Winter provides many amazing opportunities to capture great photographs. But the challenges of working in the cold can limit your enjoyment and reduce satisfaction with your photographs.
Anyone who has ever had frozen fingers or toes has experienced the pain and nausea when the blood finally starts to slow into your extremities again. There are a few basic things you can do that will not only dramatically decrease your chances of getting the “screaming barfies” but will allow you to concentrate on capturing the great winter images you desire.
The bare necessities
All things metal, including our cherished cameras, lenses and tripods, become heat sinks in sub-zero temperatures. You cannot avoid handling your equipment so the first thing I want to stress is the use of a pair of thin gloves or glove liners. Avoid holding your cold gear with bare hands or exposing your bare skin to the elements for any period of time. The effects of windchill on exposed skin can be swift and serious. To protect against this I wear gloves made with wind-stopping fabric that are small enough to fit inside a larger pair of over mitts. I keep a small carabiner attached to my clothing or backpack to ensure that my over mitts don’t get lost on the trail, are easily accessible, and remain free of snow. Many brands of thin liner gloves are now made so that you can use a smart phone without taking them off. This is handy if you are using a helpful photography app like The Photographer's Ephemeris or similar.
Get a grip
Warm, waterproof boots and a pair of traction devices like YakTrax (or crampons for serious ice) will keep your feet warm and you upright and injury free. I always purchase an extra pair of thermal insoles for my winter footwear. Inevitably you will find yourself standing for a spell making your long exposures images or time lapse projects. This is when the frozen ground or ice beneath your souls you will zap the heat from your feet very quickly. A small investment in some good socks - I prefer wool - and some thermal insoles will help protect against this.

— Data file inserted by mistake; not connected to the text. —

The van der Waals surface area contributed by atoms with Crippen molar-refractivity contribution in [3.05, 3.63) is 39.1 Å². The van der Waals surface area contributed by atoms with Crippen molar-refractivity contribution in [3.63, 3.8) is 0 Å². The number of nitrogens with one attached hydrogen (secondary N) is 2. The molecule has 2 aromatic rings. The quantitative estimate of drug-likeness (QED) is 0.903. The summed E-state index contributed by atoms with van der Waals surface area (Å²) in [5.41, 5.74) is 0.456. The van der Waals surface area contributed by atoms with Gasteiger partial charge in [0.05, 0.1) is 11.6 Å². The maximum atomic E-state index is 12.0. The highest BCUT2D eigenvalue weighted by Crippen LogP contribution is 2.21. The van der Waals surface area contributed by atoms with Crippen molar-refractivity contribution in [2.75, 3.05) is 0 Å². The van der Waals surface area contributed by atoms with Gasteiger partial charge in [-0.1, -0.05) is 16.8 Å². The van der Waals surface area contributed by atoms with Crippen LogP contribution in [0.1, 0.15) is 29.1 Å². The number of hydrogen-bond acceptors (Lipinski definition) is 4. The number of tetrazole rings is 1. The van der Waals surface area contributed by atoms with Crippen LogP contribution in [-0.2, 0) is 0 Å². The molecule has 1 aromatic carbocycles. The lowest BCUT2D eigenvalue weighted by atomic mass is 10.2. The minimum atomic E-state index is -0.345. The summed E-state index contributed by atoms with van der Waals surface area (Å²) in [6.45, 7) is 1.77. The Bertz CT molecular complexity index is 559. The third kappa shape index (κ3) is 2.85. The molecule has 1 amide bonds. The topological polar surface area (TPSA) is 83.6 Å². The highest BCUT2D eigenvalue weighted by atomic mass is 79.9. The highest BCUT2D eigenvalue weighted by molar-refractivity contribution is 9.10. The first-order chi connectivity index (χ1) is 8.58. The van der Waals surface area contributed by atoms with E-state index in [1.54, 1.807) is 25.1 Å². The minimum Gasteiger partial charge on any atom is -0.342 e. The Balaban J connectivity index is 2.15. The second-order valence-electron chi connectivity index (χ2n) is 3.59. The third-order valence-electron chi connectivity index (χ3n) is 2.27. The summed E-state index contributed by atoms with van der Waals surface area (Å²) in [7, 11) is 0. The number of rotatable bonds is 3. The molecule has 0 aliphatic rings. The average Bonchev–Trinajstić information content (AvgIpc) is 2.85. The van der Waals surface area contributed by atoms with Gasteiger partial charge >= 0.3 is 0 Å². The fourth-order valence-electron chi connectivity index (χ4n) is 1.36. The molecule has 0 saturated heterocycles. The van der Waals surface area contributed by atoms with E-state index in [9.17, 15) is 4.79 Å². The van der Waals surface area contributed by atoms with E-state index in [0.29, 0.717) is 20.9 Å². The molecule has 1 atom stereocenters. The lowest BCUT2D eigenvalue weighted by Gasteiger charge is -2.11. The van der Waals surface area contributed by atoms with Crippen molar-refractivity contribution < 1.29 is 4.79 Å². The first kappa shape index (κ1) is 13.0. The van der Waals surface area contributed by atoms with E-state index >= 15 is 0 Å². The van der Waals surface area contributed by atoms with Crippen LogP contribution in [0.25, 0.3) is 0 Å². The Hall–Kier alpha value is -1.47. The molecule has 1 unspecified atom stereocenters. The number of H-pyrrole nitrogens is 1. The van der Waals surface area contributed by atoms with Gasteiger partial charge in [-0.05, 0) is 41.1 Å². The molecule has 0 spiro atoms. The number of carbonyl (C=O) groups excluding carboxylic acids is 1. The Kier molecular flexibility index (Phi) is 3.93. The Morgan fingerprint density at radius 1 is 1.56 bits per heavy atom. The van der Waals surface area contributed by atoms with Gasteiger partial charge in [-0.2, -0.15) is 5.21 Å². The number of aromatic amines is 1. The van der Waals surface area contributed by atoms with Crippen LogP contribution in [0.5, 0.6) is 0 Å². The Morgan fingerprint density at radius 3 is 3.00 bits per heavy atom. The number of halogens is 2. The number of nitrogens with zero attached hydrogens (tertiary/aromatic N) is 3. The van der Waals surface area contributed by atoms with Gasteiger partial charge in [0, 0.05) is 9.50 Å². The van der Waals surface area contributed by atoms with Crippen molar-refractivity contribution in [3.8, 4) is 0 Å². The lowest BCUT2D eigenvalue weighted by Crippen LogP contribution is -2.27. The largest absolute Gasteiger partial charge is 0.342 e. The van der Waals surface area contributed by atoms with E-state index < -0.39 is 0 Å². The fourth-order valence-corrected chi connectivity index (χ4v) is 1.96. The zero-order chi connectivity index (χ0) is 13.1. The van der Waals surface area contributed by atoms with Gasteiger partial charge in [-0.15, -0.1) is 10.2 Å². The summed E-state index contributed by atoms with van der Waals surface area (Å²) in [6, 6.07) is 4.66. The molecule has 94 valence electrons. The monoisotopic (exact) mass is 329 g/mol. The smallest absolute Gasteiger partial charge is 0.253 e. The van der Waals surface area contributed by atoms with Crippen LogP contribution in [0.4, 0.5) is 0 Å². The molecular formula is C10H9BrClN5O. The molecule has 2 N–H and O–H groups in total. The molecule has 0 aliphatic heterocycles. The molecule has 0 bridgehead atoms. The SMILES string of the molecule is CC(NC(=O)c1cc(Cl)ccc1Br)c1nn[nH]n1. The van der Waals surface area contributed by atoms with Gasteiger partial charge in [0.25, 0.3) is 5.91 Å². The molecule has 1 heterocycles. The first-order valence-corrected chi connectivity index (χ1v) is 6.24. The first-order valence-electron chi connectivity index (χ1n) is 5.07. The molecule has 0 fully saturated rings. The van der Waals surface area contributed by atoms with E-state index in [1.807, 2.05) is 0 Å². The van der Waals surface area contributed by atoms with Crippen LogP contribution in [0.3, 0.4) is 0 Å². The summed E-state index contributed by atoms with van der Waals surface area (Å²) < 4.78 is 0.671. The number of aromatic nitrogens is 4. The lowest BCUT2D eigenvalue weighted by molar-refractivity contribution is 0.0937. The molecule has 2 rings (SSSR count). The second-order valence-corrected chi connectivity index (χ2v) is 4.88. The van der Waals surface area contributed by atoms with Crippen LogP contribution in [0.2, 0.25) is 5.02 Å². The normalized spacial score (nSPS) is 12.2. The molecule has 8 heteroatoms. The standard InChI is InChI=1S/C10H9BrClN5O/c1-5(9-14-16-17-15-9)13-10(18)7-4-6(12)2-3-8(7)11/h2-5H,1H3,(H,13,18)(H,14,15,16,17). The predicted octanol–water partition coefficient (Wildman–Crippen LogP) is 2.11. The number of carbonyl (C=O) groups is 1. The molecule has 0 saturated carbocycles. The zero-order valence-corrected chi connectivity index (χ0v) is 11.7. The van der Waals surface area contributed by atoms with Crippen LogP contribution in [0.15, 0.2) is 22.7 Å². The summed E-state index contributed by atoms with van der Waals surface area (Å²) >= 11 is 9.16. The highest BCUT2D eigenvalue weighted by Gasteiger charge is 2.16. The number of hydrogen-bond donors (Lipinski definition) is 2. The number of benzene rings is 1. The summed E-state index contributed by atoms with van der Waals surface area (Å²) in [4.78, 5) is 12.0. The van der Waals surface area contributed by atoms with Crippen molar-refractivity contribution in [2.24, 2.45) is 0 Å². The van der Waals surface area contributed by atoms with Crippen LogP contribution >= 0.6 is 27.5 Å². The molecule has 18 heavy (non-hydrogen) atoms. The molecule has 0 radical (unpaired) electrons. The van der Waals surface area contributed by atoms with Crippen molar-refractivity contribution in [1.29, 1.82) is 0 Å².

Adding and removing layers of clothing is the key to staying warm and dry. Avoid working up a sweat as damp clothing will draw heat quickly from your core. A prolonged period of time with a reduced body temperature and no way to warm yourself will not only distract you from your photography but can prove life-threatening. I pack a huge down jacket that I can throw on over everything else to stay warm if I’m stationary for a lengthy period of time.
A balaclava or a buff will help keep the chill (and spindrift) off of your neck and can be pulled over your face when it’s biting cold. Chemical hand and toe warmers can be useful and a thermos of hot tea or chocolate is always a good idea.
Finally, I always carry a small pack of basic equipment which includes a small first aid kit, headlamp, knife, and a method for making fire. Educate yourself, review your systems, invest in the items that will keep you warm and your cameras working in the cold (last week’s blog) and go make some great images.